The image of a bird entangled in the engine of an aeroplane both invokes a gruesome mess of blood, bone and beak, and is a metaphor for nature colliding with the harsh machinery of man. There’s been a definite hit and for some, tragedy. For that reason Zoey Van Goey should be applauded. As the title of Propeller versus Wings implies, the material on this release is so versatile it’s ultimately found in conflict. If the Glasgow band set out to seriously baffle their audience, they’ve succeeded hands down.
Their second album does not part down the middle to present two opposing sides, as you might expect. Instead it settles into three categories so removed from one another you’ll find yourself bobbing your head in mystified stupidity before the record has peaked. To make matters worse there’s no line to be drawn, no hint that Zoey Van Goey had a pre-conceived notion of the trick they were about to perform. The tracks dash urgently from one style to another, paying no mind to the sanity of the listener nor the coherency of the release. Had this album been organised differently, the results would be very different indeed.
At the very forefront of the mixture, there’s a brash charge at nothing very much; a sound that comes through loud and clear on tracks like ‘The Cake and Eating It’ and ‘Robot Tyrannosaur’. This material embodies a quaint and simple attack on twee rock; the loose limbed results of a drinking binge with Slow Club. Pen can be set to paper and plectrum to string, but the musicians in tow have lost control of their senses. A hapless frolic into mediocrity ensues. Concerningly, the band seem aware of their misadventure – as Matt Brennan casually warbles, “I do the dumbest things for you, why do I do the dumbest things for you? I would be safer on my own” on ‘You Told the Drunks I Knew Karate’. Quite.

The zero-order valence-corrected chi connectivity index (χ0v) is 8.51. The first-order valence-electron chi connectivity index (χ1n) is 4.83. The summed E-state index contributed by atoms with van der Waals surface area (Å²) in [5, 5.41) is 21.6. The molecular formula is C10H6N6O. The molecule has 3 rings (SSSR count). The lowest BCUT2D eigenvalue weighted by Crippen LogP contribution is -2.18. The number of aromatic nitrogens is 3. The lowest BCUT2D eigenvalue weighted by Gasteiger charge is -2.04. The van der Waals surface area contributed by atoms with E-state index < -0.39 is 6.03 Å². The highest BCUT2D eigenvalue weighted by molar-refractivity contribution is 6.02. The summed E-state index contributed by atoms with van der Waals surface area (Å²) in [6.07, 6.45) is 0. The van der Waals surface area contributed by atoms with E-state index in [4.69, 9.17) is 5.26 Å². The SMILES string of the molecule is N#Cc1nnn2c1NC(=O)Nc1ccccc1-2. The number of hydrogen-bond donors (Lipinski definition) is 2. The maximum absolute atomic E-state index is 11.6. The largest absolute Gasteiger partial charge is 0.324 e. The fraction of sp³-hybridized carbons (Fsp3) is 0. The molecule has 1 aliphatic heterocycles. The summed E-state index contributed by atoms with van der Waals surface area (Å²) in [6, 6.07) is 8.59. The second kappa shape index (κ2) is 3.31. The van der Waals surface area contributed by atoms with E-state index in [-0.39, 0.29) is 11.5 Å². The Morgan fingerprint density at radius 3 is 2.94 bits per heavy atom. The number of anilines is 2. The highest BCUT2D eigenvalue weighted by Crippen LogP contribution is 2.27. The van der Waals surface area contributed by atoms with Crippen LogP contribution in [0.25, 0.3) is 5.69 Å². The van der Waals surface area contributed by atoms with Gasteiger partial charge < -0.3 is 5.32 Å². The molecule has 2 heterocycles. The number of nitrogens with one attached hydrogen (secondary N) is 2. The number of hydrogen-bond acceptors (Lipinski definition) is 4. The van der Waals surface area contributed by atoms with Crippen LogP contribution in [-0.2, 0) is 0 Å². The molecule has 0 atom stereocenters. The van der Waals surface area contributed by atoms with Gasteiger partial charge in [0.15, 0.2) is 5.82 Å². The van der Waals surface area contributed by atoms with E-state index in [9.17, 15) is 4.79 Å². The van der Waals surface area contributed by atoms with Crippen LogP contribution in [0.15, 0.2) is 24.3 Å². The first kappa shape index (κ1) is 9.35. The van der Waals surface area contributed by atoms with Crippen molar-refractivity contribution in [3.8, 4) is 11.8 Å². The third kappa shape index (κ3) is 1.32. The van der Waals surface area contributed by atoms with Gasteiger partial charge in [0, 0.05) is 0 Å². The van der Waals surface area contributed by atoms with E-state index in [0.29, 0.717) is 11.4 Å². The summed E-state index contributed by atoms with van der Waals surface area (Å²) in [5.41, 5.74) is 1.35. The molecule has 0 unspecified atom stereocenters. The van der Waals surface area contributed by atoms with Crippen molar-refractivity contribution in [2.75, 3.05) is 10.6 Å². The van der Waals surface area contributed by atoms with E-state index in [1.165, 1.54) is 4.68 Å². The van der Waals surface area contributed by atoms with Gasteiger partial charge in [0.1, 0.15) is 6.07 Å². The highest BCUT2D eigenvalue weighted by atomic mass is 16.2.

The second component lends from the band’s debut The Cage Was Unlocked All Along. Standout track ‘Mountain on Fire’ is a superb opener, drenched in flourishing echoes and crackling drums. Elsewhere the whimsical ‘Extremities’ has a special charm that supersedes its daintiness, and although ‘Escape Maps’ and ‘Where it Lands’ are essentially boring, they invariably belong in the same bracket. These songs prove Zoey Van Goey aren’t lost to modern fancy. Their timeless quality would transcend the scene that envelopes them, were it not for an underlying lacklustre in singer Kim Moore’s vocal.
Finally, sat somewhere in the middle is the hum-drum chuckle of textured, though uninventive acoustic music. ‘Sackville Sun’, ‘My Aviator’, ‘Little Islands’ and ‘Another Day Another Disaster’ spin tales that have been spun before, and bettered by the likes of Monkey Swallows the Universe and Laura Hocking. The genre can be successfully brandished with insightful lyrics, but once again Zoey Van Goey fall back on the intoxicated, lazy merriment that ruins their take on twee rock.
Propeller versus Wings may be a three pronged attack, but only one point penetrates the skin, and even that fails to draw blood. I don’t doubt there’s a rare and exquisite record looming underneath the surface of Zoey Van Goey’s facade, but it’s certainly not come to blossom here.